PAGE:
Broderick described the experience as one which enables you to meet people that you wouldnt have met otherwise, and its a great way to get in contact with first years which I think there isnt enough of. Theyre kind of an insulated group and they shouldnt be.

Broderick also mentioned how being a Roosevelt Fellow has taught her a lot of things about academics that I never knew. For example, she learned how students can register for a gym class and another course simultaneously during round one of registration.

Meeting with first years and giving them perspective is rewarding to Broderick, who described how the pressure parents put on their children to take certain classes is not always whats best for that individual student. Sometimes, its whats important to youyoure giving it your best shot. And I think just giving them that perspective and seeing them [feel better], its really rewarding to see that.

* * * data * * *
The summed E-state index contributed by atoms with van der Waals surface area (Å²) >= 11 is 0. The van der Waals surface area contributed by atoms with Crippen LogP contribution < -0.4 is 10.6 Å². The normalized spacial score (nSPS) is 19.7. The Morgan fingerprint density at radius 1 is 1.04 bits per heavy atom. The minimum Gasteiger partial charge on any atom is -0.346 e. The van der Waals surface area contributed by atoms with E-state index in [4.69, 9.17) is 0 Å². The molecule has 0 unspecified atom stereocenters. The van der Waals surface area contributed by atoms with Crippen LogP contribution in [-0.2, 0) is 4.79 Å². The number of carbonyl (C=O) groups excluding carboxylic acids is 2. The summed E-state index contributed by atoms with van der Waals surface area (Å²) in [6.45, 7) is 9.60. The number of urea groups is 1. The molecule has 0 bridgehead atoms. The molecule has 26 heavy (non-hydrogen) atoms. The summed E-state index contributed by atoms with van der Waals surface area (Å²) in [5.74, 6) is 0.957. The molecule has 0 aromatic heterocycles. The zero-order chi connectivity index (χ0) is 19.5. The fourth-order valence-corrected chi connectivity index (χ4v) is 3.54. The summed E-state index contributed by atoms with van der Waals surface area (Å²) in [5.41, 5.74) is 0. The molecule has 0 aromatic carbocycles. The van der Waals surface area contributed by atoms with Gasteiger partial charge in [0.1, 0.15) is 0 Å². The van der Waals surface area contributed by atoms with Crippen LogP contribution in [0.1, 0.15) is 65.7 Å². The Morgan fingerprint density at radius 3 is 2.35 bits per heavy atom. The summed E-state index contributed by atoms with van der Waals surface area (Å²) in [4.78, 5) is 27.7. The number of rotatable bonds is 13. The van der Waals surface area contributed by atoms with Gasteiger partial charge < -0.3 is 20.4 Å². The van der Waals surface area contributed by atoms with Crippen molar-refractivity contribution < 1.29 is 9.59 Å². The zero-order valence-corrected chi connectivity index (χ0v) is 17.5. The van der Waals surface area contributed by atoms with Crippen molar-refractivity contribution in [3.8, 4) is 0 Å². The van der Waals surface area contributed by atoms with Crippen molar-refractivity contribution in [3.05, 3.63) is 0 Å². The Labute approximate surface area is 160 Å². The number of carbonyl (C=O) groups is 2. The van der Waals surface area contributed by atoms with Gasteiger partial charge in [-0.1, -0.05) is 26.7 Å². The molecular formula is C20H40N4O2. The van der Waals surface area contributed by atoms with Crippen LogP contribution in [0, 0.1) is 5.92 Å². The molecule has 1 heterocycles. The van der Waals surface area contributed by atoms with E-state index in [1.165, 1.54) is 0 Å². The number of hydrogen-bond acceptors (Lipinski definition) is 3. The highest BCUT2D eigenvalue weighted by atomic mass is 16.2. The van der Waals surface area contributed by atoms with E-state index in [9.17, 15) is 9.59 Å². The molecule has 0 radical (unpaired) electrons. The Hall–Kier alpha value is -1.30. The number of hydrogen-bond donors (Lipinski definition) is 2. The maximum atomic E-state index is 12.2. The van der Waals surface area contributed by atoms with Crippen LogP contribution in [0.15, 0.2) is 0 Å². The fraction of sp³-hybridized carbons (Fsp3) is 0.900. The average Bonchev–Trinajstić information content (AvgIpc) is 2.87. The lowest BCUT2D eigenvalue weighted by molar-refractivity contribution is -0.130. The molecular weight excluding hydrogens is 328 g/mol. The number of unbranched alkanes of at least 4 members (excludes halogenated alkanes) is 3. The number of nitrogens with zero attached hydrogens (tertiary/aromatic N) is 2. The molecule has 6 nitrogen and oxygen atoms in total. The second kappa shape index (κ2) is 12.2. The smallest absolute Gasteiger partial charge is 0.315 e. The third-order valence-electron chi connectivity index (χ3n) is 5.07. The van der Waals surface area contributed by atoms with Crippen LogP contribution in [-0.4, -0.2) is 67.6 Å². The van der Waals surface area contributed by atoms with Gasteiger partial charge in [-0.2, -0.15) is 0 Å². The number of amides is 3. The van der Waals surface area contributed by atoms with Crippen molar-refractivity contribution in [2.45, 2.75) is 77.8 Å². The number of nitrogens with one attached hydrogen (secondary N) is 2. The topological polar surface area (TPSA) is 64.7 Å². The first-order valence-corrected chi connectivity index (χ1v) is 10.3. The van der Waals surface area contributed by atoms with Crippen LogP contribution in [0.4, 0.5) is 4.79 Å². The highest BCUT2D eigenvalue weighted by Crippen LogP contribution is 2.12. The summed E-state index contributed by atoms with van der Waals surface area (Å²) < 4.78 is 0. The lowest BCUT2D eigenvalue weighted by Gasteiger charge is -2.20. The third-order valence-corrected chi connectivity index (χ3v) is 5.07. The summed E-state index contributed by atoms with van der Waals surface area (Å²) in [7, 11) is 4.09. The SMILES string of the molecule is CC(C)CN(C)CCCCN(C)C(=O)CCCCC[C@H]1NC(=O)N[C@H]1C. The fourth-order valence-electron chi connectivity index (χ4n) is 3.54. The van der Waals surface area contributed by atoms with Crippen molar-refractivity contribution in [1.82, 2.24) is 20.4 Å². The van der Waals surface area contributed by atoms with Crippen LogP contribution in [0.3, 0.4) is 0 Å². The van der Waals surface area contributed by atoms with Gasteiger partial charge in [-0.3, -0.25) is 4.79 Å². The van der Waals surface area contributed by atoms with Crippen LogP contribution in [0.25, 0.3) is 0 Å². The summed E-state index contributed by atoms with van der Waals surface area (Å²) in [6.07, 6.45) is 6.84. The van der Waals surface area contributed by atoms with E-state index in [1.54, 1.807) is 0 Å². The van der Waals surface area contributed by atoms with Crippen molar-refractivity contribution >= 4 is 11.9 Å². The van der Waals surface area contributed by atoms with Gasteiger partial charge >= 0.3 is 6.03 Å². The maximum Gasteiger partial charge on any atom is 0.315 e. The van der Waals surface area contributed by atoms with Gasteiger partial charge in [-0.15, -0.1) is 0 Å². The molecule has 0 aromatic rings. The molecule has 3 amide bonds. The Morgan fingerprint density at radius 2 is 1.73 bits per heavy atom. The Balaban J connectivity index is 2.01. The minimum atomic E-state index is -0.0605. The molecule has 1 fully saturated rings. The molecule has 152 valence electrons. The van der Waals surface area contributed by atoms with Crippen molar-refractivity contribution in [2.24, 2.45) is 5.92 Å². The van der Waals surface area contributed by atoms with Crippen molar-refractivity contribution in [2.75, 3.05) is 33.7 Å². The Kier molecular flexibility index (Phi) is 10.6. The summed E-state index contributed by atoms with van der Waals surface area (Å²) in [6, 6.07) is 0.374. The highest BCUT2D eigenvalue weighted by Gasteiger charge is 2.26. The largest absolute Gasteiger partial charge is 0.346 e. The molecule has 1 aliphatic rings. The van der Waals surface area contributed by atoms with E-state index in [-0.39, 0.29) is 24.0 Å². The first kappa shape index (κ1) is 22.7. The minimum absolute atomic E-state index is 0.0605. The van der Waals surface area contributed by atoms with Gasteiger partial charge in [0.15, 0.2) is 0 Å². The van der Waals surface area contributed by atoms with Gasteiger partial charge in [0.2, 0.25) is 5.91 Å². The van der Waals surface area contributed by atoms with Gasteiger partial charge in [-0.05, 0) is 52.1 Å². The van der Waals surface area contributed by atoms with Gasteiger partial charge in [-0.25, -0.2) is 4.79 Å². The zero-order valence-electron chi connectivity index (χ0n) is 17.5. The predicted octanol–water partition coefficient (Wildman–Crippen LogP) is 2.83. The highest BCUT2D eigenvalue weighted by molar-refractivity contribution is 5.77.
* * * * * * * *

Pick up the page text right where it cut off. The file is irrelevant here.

Broderick described the difficult aspect of having to ask personal questions such as how someone did on a test, a practice which sometimes feels weird and uncomfortable to her.

Yet she explained how this experience has taught her the skill of asking people specific questions to get at what the actual problem is and how someone actually feels about the issue, and if that is the real issue.

Meeting with students can sometimes pose the uncertainty of whether or not you will be able to recognize them, a problem which Broderick amusedly recalled. She once met with a girl, unsure of whether she would be able to recognize her at their meeting spot. But the girl ended up being on her Frisbee team, a fact which she didnt know until she saw the girl and realized she was the one she was meeting with.